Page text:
Performance – Tata has updated the 1.2 turbo petrol engine to produce 120 PS (110 PS earlier) and 170 Nm and it comes with a 6-speed manual or AMT. The petrol engine is a 3-cylinder unit so there’s a minor jerk when you start the car, but refinement improves when you step on the throttle. The older engine’s tuning wasn’t the best but this one feels marginally better. However, the low-end response still feels a bit inconsistent because there are some flat spots in the rev band and the throttle response is plucky. Turbo lag can be felt below 2000 RPM and only when you enter the mid-range does the Nexon start feeling punchy.
If you want to gather pace quickly, you’ll have to work the engine and keep it in the correct RPM band. The engine performs best between 2500-5500 RPM. 0-100 km/hr timings get affected because of the traction control which cannot be switched. In-gear acceleration timings are decent but not at par with other 3-cylinder turbocharged petrol engines. The 6-speed manual is a good gearbox but the throws are long and the clutch release action is also not completely progressive. ARAI figures are 17.4 km/l for the MT and 16 km/l for the AMT and actual figures are between 9-12 km/l.
The diesel motor delivers punchy performance and is very fun to drive especially when mated to a manual gearbox
The Nexon gets Eco, Comfort and Sport driving modes. These modes complement the engine nicely. Eco mode is better tuned now and works well for traffic commutes while also allowing you to save some fuel monies. Comfort mode ups the power delivery a bit and lends better driveability while Sport mode does make a noticeable different to the way the engine puts out its horses. This mode is more suited for open roads but of course you can even do some sprightly driving in the city with this.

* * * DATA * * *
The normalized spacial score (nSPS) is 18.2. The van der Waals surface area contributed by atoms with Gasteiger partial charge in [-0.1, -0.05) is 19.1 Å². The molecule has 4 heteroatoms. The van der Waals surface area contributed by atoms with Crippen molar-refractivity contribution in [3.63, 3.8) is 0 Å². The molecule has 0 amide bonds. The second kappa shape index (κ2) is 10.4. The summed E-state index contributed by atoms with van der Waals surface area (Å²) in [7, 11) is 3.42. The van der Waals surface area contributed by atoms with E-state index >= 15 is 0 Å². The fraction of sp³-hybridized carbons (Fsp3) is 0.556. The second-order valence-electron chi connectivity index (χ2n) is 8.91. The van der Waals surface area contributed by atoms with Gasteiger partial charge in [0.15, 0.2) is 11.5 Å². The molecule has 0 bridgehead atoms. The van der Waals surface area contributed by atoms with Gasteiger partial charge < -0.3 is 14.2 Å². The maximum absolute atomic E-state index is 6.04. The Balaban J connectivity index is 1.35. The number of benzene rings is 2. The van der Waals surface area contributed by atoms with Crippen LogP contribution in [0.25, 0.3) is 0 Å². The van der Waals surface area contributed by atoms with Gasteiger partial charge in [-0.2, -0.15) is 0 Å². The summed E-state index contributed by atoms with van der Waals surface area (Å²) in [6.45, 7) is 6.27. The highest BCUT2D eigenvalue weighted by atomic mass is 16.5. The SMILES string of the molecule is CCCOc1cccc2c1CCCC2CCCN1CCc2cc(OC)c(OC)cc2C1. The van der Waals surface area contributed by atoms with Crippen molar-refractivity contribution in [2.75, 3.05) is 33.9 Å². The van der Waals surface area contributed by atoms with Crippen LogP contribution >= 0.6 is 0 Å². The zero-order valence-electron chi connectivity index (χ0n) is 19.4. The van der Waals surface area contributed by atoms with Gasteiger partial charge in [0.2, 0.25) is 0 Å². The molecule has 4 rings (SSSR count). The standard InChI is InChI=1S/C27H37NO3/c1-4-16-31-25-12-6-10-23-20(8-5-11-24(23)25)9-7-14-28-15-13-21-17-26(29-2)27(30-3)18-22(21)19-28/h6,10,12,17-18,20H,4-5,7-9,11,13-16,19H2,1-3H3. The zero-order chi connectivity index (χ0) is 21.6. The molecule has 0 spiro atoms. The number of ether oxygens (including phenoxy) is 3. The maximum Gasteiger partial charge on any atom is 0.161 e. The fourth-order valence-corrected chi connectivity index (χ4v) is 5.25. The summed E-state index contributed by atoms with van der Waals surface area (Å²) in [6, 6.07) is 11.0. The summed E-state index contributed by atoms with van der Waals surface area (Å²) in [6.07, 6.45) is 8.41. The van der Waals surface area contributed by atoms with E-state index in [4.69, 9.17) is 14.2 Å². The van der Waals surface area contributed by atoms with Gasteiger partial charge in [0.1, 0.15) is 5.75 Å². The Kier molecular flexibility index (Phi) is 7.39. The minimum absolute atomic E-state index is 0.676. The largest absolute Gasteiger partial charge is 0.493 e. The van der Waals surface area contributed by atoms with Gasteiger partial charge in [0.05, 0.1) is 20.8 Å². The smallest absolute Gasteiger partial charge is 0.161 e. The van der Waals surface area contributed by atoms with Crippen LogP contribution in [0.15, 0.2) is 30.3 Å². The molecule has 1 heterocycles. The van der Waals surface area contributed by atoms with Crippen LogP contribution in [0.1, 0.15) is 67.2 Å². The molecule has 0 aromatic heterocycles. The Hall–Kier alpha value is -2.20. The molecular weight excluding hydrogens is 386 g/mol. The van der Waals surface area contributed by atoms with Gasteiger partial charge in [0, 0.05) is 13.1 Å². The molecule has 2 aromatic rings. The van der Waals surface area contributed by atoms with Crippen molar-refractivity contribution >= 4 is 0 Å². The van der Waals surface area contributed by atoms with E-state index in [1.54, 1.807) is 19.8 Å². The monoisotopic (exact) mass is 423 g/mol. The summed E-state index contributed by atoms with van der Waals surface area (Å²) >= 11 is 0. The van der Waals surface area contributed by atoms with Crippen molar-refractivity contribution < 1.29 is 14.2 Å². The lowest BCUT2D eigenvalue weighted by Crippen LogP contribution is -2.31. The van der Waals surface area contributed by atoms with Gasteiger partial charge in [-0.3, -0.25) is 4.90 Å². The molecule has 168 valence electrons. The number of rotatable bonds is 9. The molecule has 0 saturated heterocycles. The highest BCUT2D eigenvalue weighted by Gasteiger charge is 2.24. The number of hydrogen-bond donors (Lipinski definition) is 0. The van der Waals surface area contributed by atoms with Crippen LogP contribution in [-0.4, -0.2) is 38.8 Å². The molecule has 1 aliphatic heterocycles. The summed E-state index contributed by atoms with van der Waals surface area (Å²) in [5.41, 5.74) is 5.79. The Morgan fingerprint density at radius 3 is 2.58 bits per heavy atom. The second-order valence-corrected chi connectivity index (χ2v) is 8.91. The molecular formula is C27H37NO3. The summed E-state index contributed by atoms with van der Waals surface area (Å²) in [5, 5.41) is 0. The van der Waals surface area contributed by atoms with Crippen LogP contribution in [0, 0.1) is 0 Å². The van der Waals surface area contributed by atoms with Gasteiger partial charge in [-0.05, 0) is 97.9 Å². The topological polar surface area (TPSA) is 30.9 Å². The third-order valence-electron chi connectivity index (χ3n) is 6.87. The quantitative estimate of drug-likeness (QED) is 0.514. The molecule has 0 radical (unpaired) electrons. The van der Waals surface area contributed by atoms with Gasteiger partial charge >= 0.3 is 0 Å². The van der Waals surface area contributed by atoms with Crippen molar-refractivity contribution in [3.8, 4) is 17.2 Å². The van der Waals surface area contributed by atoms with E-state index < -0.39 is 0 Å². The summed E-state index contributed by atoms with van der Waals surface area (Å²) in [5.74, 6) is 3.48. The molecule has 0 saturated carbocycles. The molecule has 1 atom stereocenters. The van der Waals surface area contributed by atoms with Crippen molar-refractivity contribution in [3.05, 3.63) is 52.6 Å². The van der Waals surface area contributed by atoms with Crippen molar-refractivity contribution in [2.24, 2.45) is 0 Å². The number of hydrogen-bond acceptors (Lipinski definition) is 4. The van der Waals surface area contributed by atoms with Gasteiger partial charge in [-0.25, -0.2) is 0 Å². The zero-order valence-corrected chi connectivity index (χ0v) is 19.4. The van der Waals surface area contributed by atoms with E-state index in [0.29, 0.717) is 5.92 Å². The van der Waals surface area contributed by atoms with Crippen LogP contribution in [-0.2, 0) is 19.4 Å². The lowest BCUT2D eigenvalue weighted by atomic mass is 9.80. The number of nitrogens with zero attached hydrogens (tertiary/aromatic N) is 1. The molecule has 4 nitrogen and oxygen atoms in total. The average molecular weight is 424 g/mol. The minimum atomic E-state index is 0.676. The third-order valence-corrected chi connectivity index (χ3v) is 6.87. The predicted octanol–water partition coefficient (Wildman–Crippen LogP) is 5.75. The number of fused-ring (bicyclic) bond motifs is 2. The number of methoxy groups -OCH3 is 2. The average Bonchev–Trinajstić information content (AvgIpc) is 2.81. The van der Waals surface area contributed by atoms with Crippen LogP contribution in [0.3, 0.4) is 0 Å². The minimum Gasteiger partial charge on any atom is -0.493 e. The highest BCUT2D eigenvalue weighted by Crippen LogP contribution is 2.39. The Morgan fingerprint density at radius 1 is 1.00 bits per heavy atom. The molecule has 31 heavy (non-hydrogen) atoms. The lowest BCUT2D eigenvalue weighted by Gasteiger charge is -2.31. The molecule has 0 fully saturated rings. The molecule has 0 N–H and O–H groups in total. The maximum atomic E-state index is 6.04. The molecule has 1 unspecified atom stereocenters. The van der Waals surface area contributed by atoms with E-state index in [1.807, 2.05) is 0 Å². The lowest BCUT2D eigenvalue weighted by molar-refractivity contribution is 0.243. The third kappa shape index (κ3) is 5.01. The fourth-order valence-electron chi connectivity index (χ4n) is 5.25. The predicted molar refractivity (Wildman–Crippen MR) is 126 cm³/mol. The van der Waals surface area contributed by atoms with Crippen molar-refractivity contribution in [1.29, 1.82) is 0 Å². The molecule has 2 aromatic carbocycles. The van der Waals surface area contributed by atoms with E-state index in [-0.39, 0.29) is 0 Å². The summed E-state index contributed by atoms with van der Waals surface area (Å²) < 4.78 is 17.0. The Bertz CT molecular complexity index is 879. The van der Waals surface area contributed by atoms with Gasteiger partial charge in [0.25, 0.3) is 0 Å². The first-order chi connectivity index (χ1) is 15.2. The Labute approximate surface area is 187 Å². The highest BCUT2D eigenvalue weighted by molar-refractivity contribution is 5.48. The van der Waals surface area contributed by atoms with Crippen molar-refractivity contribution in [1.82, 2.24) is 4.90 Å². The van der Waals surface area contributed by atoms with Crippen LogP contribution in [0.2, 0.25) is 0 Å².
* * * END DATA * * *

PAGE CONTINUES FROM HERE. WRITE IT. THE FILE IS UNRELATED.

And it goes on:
The 1.5-litre diesel engine is now BS6-compliant. It makes 110 PS at 4000 RPM and 260 Nm at 1500 RPM. We haven’t driven the BS6 diesel but we drove the BS4 version for a good amount of time and the engine came across as very torquey. A small amount of lag can be felt but then the mid-range is superb and the car gains pace very nicely. The ARAI figure for the diesel is now 22.4 km/l and the oil-burner is known to be quite efficient in day to day driving.
Driving Dynamics – The pre-facelift Tata Nexon was known for its stellar ride and the new one is barely different. Low-speed ride is a tad stiff over sharp undulations but the ride quality is just beautiful once you get going. The car feels very composed and stable and it will easily say Tata to all its rivals while driving over bad roads. The steering is also one of the best in the segment offering a very good feel and it weighs up brilliantly. The Nexon feels confident to drive and it makes you want to take the longer route home. There are no complaints on the braking front too.
Verdict – The Tata Nexon has always been an impressive package but the new one is way better thanks to all the cosmetic updates, feature additions and mechanical tweaks. The petrol engine could have been tuned better and the fit & finish could have been improved but otherwise there are no major reasons to dislike this vehicle, thus making it one of the strongest contenders in the compact SUV space. We will be driving the Nexon diesel too so stay tuned to MotorBeam for that. Tata!
What’s Not So Cool
Alternatives – Maruti Vitara Brezza, Hyundai Venue, Honda WR-V, Mahindra XUV300, Ford EcoSport
Further Reading –
Tata Nexon Long Term Review – First Report
Tata Nexon Long Term Review – Second Report
Tata Nexon Pros & Cons – Video
Tata Nexon vs Maruti Vitara Brezza – Shootout
Tata Nexon vs Maruti Vitara Brezza vs Ford EcoSport – Video Shootout
Tata Nexon vs Maruti Vitara Brezza – Video Comparison